Reviewers say the lack of inbuilt email and organizer functions are contributing to dead-slow sales of the new iPad competitor, which went on sale yesterday.
More savvy observers said it could be that Research in Motion is trying to sell its dedicated audience users a weak add-on to its BlackBerry devices, not a more powerful machine that takes advantage of the BlackBerry's strengths.
To access secure, push-based BlackBerry email – widely adopted as a standard by large corporations and the only reason anyone would buy RIM hardware – users have to install a bridge application that turns the PlayBook into a big screen for the CrackBerry.
Both devices have to be present; the phone continues to hold all the data, contacts and call records and the Bridge application itself is so new AT&T has blocked its use until it has completed testing.
AT&T spokesperson Mark A. Siegel said the company just got the Bridge app and "can't say yet how long testing will take."
The NYT reports that RIM was unable to even demonstrate the Bridge app during a reporter's visit to its headquarters two weeks ago, implying the Bridge was a last-minute development.
It shouldn't even have been a first-minute development. It shouldn't exist at all.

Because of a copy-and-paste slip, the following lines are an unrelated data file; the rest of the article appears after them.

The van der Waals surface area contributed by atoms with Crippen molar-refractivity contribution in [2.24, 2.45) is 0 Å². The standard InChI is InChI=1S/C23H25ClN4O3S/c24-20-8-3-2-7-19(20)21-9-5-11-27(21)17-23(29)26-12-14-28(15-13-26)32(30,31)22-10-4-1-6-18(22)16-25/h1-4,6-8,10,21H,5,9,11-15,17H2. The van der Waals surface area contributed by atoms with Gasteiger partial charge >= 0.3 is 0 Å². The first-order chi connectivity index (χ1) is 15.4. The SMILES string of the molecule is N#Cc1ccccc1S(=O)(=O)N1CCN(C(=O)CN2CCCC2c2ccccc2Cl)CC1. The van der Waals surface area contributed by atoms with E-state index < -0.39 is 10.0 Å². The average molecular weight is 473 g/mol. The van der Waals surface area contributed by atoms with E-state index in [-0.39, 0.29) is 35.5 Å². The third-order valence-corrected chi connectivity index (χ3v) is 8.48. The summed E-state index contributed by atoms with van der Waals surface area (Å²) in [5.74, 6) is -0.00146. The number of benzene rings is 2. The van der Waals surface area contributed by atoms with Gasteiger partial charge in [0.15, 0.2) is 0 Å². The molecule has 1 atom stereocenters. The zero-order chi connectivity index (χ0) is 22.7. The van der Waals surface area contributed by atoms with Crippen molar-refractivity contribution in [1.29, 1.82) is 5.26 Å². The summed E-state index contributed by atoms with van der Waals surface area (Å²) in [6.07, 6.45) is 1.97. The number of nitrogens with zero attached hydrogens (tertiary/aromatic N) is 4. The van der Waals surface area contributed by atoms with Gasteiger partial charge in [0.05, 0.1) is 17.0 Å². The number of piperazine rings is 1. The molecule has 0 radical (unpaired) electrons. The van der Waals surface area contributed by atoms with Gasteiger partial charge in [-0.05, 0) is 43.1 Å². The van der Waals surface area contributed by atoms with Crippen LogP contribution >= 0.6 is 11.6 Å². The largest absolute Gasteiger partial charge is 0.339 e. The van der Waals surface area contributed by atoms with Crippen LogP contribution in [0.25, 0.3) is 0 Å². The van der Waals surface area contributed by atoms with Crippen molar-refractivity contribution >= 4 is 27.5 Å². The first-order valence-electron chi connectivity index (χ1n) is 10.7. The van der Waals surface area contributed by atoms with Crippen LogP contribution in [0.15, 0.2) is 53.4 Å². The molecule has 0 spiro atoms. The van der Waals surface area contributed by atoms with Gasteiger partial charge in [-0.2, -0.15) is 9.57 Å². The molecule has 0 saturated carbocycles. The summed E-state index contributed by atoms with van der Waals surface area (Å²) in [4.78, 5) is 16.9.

If you buy a tablet from RIM, chances are you're not doing it for RIM's strength in cutting-edge, sexy design, or even for the ability to browse the web using Flash, which the iPad2 doesn't support.
You're probably not even paying $499 (for the basic model) or more just to have an alternative to iPad because you can't carry off the too-smug-for-you attitude of dedicated Mac users.
You're doing it to get a bigger, more powerful BlackBerry with a nicer screen. You're getting it for the email and the menu of solidly developed and tested business apps, connectors and customized interfaces to corporate systems.
PlayBook is supposed to run apps written for Android. Those aren't the ones RIM's customers want.
BlackBerry users are plenty unhappy. They've already come up with a way to get around AT&T's block and justified the lack of secure email by saying a lot of them already tether their BlackBerries to laptops or other devices.
A lot are also confused about the difference between tethering a BlackBerry to another device – which requires extra fees – and connecting it to the PlayBook via the BlackBerry Bridge – which is free.
Yes, Apple goes overboard on the idea that users don't need to know anything about their computers or phones to get them to work. (It's not true and would be misleading even if it were.)
But leaving this many questions unanswered, this many connections unmade and this clumsy a way to connect your coolest new product to the only reason people buy any of your hardware at all?
Not a smart move.
PlayBook is designed as a direct, serious-business-user competitor to the iPad and various Android devices.
So far it looks as if RIM understands the need to expand into tablets, but not at all what its customers would do with them or why anyone would choose to buy.
Too bad. It's a pretty little unit.